I never set out to be a flawless literary beauty. I wrote the Goshena series primarily to entertain. I write what I hear and see, meaning I listen to and observe my characters as they speak, think, act, behave, misbehave, interact with each other, and direct and criticize me. I diligently record their actions as they occur, which explains why the stories are written in the present tense.
I didn’t write the Goshena series because I am deeply committed to providing readers with an understanding of death and an afterlife, because I do not claim to be an authority on death and an afterlife. But I am committed to challenging a reader’s thinking so that while being entertained they are also being coaxed to think independently. I am convinced that a lack of independent thought can be a form of death.
My interest in writing about death and an afterlife was strongly influenced by some unexpected experiences with the dead. I’ve seen objects float through the air. I have been visited three times by the spirit of the man who built the house my partner and I recently purchased. And I nearly collided with the glowing spirit of my newly deceased mother standing in the hallway of our home just hours before her funeral. She dropped by to give me a message designed to help me cope with her death, and being her inimitable self she showed up at the exact time of my birth. Who but a recently departed mother would do that?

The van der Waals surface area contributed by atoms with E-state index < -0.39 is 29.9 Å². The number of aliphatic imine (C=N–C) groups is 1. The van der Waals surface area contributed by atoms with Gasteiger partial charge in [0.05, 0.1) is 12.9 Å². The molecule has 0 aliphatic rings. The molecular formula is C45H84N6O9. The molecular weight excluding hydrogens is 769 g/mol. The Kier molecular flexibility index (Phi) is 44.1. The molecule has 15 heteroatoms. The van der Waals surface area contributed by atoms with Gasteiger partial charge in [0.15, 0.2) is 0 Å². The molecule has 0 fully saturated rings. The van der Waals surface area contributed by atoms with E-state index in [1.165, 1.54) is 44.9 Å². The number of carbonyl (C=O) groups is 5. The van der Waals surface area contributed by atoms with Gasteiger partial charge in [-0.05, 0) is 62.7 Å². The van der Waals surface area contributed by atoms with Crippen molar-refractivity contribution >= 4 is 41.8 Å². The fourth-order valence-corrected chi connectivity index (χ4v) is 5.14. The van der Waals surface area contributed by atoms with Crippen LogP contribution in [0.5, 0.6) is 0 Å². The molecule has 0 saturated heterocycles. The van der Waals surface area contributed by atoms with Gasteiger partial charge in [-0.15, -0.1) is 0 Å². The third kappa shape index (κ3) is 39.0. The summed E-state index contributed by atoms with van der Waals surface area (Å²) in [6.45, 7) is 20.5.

Having one grandmother who was a medium and another who was part Native American greatly shapes my understanding of spirit guides. I believe we each receive at least one spirit guide at birth and that these guides are with us until we die. I also believe our guides are assigned to us for specific reasons. Mine, for example, guides me to write and participated in the creation of the Goshena series, which could not have sprung on its own out of a writer’s imagination, no matter how vivid and relentless that imagination may be.
Although I could have ignored the strong, intuitive thoughts and feelings I was experiencing, I chose to follow them. My overwhelming awareness of their presence, coupled with an equally strong belief that we continue on after we die, made it seem as if Death herself had tapped me on the shoulder and offered me Goshena. Receptivity to my spirit guides may also explain why cemeteries are among my favorite hangouts. I have received some of my best writing assistance in cemeteries, particularly during the times I got stuck while writing Goshena: Queen of the Big In-Betweena.
The entire Goshena series was, in essence, an assignment. I knew I wanted to write, but I didn’t know what I wanted to write about. So when Death dropped by and offered me Goshena, what could I say? I knew I’d meet her again one day, and I wanted to stay on good terms.